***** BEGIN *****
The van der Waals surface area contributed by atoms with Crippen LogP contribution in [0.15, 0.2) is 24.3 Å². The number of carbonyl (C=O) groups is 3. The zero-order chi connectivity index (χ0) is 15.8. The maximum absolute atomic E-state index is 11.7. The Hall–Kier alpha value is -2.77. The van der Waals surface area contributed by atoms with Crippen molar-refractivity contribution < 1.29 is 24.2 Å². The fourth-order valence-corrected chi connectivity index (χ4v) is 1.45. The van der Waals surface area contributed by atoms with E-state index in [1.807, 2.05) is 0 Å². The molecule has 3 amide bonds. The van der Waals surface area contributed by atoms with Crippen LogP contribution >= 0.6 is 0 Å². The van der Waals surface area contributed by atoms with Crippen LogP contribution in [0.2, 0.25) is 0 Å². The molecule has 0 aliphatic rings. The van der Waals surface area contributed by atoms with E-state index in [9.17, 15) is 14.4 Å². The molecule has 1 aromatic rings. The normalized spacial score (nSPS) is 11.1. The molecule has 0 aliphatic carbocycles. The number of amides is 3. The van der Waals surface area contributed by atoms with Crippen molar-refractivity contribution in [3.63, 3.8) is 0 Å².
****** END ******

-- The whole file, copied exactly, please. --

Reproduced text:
The van der Waals surface area contributed by atoms with Crippen LogP contribution in [0.15, 0.2) is 24.3 Å². The number of carbonyl (C=O) groups is 3. The zero-order chi connectivity index (χ0) is 15.8. The maximum absolute atomic E-state index is 11.7. The Hall–Kier alpha value is -2.77. The van der Waals surface area contributed by atoms with Crippen molar-refractivity contribution < 1.29 is 24.2 Å². The fourth-order valence-corrected chi connectivity index (χ4v) is 1.45. The van der Waals surface area contributed by atoms with E-state index in [1.807, 2.05) is 0 Å². The molecule has 3 amide bonds. The van der Waals surface area contributed by atoms with Crippen LogP contribution >= 0.6 is 0 Å². The van der Waals surface area contributed by atoms with Crippen LogP contribution in [0.2, 0.25) is 0 Å². The molecule has 0 aliphatic rings. The van der Waals surface area contributed by atoms with E-state index in [9.17, 15) is 14.4 Å². The molecule has 1 aromatic rings. The normalized spacial score (nSPS) is 11.1. The molecule has 0 aliphatic carbocycles. The number of amides is 3. The van der Waals surface area contributed by atoms with Crippen molar-refractivity contribution in [3.63, 3.8) is 0 Å².